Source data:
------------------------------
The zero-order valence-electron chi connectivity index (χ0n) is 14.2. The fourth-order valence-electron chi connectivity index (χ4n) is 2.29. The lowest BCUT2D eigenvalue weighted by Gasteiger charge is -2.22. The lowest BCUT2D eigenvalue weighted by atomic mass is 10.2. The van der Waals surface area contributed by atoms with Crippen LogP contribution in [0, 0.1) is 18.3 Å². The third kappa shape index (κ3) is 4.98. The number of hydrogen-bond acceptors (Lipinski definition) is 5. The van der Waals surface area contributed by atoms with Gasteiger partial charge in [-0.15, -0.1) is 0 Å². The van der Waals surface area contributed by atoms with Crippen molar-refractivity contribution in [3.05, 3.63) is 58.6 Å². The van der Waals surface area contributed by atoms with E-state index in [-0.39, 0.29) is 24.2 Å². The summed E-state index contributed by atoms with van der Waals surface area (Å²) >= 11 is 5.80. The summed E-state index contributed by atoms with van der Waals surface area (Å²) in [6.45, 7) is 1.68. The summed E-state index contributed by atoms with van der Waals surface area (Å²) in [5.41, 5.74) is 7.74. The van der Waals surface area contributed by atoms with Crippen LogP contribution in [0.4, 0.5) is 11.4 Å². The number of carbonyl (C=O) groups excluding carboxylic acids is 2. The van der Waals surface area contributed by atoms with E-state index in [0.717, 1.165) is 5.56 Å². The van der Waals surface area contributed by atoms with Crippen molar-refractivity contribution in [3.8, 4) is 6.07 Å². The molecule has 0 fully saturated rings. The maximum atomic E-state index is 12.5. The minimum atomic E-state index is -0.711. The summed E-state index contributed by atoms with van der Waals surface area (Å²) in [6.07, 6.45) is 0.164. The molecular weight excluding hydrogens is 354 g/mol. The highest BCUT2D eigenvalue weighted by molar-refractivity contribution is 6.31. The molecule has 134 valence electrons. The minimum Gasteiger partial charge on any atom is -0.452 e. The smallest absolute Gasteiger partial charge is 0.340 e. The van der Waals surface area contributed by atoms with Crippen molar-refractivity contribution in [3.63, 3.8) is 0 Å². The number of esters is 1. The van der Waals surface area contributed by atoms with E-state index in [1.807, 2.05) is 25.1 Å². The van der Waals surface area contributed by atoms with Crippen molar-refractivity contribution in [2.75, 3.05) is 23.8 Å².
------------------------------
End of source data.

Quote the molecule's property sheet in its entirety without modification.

The zero-order valence-electron chi connectivity index (χ0n) is 14.2. The fourth-order valence-electron chi connectivity index (χ4n) is 2.29. The lowest BCUT2D eigenvalue weighted by Gasteiger charge is -2.22. The lowest BCUT2D eigenvalue weighted by atomic mass is 10.2. The van der Waals surface area contributed by atoms with Crippen LogP contribution in [0, 0.1) is 18.3 Å². The third kappa shape index (κ3) is 4.98. The number of hydrogen-bond acceptors (Lipinski definition) is 5. The van der Waals surface area contributed by atoms with Gasteiger partial charge in [-0.15, -0.1) is 0 Å². The van der Waals surface area contributed by atoms with Crippen molar-refractivity contribution in [3.05, 3.63) is 58.6 Å². The van der Waals surface area contributed by atoms with E-state index in [-0.39, 0.29) is 24.2 Å². The summed E-state index contributed by atoms with van der Waals surface area (Å²) >= 11 is 5.80. The summed E-state index contributed by atoms with van der Waals surface area (Å²) in [6.45, 7) is 1.68. The summed E-state index contributed by atoms with van der Waals surface area (Å²) in [5.41, 5.74) is 7.74. The van der Waals surface area contributed by atoms with Crippen LogP contribution in [0.4, 0.5) is 11.4 Å². The number of carbonyl (C=O) groups excluding carboxylic acids is 2. The van der Waals surface area contributed by atoms with E-state index in [0.717, 1.165) is 5.56 Å². The van der Waals surface area contributed by atoms with Crippen molar-refractivity contribution in [3.8, 4) is 6.07 Å². The molecule has 0 fully saturated rings. The maximum atomic E-state index is 12.5. The minimum atomic E-state index is -0.711. The summed E-state index contributed by atoms with van der Waals surface area (Å²) in [6.07, 6.45) is 0.164. The molecular weight excluding hydrogens is 354 g/mol. The highest BCUT2D eigenvalue weighted by molar-refractivity contribution is 6.31. The molecule has 134 valence electrons. The minimum Gasteiger partial charge on any atom is -0.452 e. The smallest absolute Gasteiger partial charge is 0.340 e. The van der Waals surface area contributed by atoms with Crippen molar-refractivity contribution in [3.63, 3.8) is 0 Å². The number of esters is 1. The van der Waals surface area contributed by atoms with E-state index in [1.807, 2.05) is 25.1 Å². The van der Waals surface area contributed by atoms with Crippen molar-refractivity contribution in [2.75, 3.05) is 23.8 Å².